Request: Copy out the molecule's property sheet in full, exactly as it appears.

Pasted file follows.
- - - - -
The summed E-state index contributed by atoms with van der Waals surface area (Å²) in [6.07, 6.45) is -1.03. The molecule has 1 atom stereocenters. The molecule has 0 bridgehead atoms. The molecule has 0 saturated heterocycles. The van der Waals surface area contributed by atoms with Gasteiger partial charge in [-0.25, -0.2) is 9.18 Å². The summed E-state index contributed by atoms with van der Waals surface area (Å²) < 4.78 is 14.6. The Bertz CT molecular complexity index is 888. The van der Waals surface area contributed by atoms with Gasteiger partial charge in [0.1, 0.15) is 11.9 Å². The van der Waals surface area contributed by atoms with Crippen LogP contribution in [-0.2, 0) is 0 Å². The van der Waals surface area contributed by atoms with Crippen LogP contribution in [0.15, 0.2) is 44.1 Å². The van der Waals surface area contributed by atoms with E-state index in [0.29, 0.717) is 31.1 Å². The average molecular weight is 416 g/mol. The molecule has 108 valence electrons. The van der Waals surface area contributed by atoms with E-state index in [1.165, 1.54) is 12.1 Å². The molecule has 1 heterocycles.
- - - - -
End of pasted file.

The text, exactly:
The summed E-state index contributed by atoms with van der Waals surface area (Å²) in [6.07, 6.45) is -1.03. The molecule has 1 atom stereocenters. The molecule has 0 bridgehead atoms. The molecule has 0 saturated heterocycles. The van der Waals surface area contributed by atoms with Gasteiger partial charge in [-0.25, -0.2) is 9.18 Å². The summed E-state index contributed by atoms with van der Waals surface area (Å²) < 4.78 is 14.6. The Bertz CT molecular complexity index is 888. The van der Waals surface area contributed by atoms with Gasteiger partial charge in [0.1, 0.15) is 11.9 Å². The van der Waals surface area contributed by atoms with Crippen LogP contribution in [-0.2, 0) is 0 Å². The van der Waals surface area contributed by atoms with Crippen LogP contribution in [0.15, 0.2) is 44.1 Å². The van der Waals surface area contributed by atoms with E-state index in [0.29, 0.717) is 31.1 Å². The average molecular weight is 416 g/mol. The molecule has 108 valence electrons. The van der Waals surface area contributed by atoms with E-state index in [1.165, 1.54) is 12.1 Å². The molecule has 1 heterocycles.